also methods of processing the information, and using it in everyday life. This involves translating

    knowledge and attitudes into safe and adaptive actions.

    6. The term “life skills” is becoming used increasingly in the context of youth issues, and it is important to ensure a common understanding of its meaning. Life skills comprise interpersonal,

    attitudinal and psychosocial aspects, and include such skills as communication, decision-making,

    creative thinking, negotiation, stress management, values analysis, and confidence-building. The

    following example outlines some of the skills the approach entails:

    /…

E/ESCAP/HRDY(3)/6

    Page 2

     Social Cognitive Emotional coping

    o Communication skills o Decision-making/ o Managing stress

     problem-solving skills

    o Negotiation/refusal skills - Understanding o Managing feelings, e.g.

     consequences of actions anger o Assertiveness skills - Determining alternative

     solutions o Self-awareness skills, o Interpersonal skills including awareness of

     o Critical thinking skills, influences, values, o Cooperation skills including analysing attitudes and rights

    influences such as the

    media o Self-control skills

    o Goal-setting skills

     Source: UNICEF, 2000.

7. An important aspect of the life skills approach is that information, while a necessary

    component, has proved not to be enough by itself to change behaviour. Information must be

    combined with other skills, including attitudinal changes and methods of interpersonal relations.

    Simply using a “fatalistic” approach, which focuses on a purely negative message (such as “drugs

    kill”) has, in particular, not proved effective. Recognizing the complexity and challenges facing young people, the life skills approach seeks to move beyond simplistic messages and discuss issues in

    a more open manner. The life skills approach does not tell young people what is right and what is

    wrong. Rather, through the provision of options and choices, young people are empowered to make

    the choices that are best for them.

    1. Life skills for youth in the Asian and Pacific region

    8. Like all youth, young people in the Asian and Pacific region need life skills in order to make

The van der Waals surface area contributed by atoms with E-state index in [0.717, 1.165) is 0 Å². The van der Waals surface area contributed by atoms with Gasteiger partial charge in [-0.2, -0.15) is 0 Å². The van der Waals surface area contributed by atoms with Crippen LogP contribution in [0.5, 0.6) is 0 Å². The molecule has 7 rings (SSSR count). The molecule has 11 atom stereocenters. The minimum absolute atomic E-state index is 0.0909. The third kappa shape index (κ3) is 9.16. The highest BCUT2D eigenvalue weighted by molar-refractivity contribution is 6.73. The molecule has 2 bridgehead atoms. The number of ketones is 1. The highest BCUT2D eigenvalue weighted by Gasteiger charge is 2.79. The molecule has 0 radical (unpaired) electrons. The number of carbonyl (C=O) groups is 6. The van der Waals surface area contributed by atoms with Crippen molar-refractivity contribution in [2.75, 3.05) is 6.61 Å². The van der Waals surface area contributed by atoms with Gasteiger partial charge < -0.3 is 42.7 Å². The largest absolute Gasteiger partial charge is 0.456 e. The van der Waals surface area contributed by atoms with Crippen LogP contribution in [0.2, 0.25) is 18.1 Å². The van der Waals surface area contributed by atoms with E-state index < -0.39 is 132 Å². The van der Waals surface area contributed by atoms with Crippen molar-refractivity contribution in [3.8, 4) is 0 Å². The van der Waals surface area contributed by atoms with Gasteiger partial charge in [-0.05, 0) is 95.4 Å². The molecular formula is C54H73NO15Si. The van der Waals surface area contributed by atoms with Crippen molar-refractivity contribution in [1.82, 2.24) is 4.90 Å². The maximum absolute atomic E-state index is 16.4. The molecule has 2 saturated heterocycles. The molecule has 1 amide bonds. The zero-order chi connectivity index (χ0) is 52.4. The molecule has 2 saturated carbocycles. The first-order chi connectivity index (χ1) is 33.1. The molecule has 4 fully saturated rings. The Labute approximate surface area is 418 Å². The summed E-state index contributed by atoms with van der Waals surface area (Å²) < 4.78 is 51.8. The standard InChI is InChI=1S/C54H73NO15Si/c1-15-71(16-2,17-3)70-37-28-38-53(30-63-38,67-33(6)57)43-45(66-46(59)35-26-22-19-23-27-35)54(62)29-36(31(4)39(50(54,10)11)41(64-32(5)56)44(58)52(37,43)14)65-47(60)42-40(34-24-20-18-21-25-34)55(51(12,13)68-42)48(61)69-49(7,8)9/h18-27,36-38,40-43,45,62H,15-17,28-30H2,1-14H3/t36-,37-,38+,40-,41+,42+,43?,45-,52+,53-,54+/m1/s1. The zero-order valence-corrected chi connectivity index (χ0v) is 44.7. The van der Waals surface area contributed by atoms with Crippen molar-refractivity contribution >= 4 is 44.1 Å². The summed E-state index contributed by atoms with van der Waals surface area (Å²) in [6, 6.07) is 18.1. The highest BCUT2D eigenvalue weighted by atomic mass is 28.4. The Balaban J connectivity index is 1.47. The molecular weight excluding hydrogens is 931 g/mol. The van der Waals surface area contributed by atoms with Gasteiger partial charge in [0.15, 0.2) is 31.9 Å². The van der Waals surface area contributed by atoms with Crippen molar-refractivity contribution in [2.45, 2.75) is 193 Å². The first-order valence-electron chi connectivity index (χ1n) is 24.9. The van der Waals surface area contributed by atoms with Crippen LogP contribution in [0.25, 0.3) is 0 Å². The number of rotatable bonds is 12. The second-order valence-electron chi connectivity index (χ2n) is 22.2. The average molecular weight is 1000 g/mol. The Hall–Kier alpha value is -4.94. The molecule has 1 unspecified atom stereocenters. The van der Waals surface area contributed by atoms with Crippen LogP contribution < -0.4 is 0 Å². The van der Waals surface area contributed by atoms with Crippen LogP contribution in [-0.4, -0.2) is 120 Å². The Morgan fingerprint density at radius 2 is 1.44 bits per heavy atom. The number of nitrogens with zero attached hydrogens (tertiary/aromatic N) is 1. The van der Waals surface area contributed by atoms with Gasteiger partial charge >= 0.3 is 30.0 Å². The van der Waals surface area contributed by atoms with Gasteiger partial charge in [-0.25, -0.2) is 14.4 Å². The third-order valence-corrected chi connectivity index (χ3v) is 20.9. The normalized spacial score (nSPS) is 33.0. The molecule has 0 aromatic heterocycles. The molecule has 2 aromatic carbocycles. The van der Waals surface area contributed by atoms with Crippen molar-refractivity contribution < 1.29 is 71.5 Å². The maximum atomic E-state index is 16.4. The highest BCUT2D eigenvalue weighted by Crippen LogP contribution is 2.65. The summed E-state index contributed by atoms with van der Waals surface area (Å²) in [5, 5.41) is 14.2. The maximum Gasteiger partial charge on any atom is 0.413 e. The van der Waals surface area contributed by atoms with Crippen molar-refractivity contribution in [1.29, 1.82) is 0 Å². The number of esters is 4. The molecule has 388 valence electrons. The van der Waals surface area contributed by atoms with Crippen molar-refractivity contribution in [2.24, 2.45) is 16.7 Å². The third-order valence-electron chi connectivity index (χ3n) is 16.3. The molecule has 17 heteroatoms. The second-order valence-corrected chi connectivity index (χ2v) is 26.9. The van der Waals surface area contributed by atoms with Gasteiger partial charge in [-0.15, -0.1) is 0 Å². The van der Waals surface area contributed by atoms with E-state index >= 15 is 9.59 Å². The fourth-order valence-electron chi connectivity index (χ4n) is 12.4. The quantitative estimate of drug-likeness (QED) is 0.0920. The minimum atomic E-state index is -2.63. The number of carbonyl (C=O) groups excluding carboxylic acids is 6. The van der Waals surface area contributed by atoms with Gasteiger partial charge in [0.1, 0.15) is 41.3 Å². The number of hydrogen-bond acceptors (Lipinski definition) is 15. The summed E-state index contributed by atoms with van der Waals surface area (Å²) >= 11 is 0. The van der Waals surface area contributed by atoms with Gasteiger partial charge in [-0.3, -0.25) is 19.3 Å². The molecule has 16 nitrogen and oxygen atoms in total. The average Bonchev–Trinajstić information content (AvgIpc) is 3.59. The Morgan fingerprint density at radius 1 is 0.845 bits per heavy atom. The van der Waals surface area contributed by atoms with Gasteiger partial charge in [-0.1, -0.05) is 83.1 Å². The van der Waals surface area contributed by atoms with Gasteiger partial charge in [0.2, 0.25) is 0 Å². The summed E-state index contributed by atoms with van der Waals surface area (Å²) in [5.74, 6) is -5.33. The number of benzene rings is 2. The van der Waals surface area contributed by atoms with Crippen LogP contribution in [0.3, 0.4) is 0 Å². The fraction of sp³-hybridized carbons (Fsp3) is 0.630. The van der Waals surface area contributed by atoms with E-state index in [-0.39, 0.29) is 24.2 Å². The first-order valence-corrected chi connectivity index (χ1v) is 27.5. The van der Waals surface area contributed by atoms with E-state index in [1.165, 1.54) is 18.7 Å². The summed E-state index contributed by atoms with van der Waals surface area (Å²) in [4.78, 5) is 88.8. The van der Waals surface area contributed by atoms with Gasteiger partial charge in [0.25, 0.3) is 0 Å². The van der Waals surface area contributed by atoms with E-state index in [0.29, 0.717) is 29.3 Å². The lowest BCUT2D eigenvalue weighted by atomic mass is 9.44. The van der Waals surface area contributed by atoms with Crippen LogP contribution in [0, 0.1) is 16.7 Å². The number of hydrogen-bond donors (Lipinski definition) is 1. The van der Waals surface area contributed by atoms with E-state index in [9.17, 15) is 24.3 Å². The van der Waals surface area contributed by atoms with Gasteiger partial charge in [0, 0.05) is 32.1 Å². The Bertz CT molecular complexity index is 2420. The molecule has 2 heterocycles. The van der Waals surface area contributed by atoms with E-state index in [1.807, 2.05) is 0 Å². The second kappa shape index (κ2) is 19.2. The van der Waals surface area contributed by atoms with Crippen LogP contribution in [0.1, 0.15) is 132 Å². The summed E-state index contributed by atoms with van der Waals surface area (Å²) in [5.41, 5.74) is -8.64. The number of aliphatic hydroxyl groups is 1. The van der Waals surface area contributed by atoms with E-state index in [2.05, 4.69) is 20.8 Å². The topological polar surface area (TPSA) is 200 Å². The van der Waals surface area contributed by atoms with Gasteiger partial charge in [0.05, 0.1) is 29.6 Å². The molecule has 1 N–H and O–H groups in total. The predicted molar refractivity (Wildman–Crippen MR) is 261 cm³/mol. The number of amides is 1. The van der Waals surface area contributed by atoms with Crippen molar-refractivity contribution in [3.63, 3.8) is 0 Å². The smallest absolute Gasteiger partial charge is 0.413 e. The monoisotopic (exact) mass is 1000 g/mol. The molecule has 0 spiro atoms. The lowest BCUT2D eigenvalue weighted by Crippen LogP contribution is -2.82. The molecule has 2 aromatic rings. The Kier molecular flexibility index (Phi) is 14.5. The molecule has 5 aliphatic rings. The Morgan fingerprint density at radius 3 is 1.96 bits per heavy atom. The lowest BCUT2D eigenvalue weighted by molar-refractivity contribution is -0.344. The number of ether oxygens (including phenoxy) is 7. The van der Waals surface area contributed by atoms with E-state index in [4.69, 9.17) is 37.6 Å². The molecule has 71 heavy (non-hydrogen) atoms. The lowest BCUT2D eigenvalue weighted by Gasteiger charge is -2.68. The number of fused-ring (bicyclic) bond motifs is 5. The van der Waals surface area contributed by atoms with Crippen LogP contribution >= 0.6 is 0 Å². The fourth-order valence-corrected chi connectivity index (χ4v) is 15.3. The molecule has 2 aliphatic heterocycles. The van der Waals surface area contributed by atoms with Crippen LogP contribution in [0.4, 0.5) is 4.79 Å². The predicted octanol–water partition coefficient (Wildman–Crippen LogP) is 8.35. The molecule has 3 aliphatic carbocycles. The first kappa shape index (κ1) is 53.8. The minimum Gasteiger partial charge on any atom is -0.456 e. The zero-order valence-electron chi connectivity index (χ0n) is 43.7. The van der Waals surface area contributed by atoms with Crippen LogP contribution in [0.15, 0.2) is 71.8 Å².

the best choices for themselves. For example, young people need to know how to deal with the

    pressure of sexual relations or peer pressure to use substances, how to negotiate protected sex, how to

    care for people with HIV/AIDS, and how to negotiate in potentially violent situations.

    9. At the Round Table on Life Skills Education for Youth in The New Millennium, organized by

    ESCAP and held in Bangkok in January 2000, youth representatives identified four main areas of life

    skills: (a) interpersonal skills; (b) personal development skills; (c) social awareness skills; and (d)

    technological skills. Young people emphasized the importance of improving “soft skills”, such as

    attitudes and emotional development, in addition to learning traditional “hard skills” in specific vocational fields. Young people also noted that life skills were learnt through their peers and the

    media, not just through the education system.

    Interpersonal skills. Three main skills were mentioned: (a) communication skills; (b) empathy; and

    (c) emotional development. Young people noted that those skills were important in order for them to

    /…

     E/ESCAP/HRDY(3)/6

     Page 3

live independently, and be able to impart their ideas effectively. Respect for other cultures and

    religions in the region was stressed as an essential life skill.

    Personal development. Young people noted many diverse skills under this heading, including (a) critical thinking; (b) self-protection; (c) self-confidence; (d) health and hygiene; and (e)

    professionalism. These skills were seen as important as they allowed young people to improve

    themselves and society, get out of difficult situations and lead healthier lives.

    Social awareness. Young people reported that social consciousness, in terms of the global environment, was a key life skill. This was for the benefit of the sustainability of the environment in

    the region, and society in the future.

    Technological skills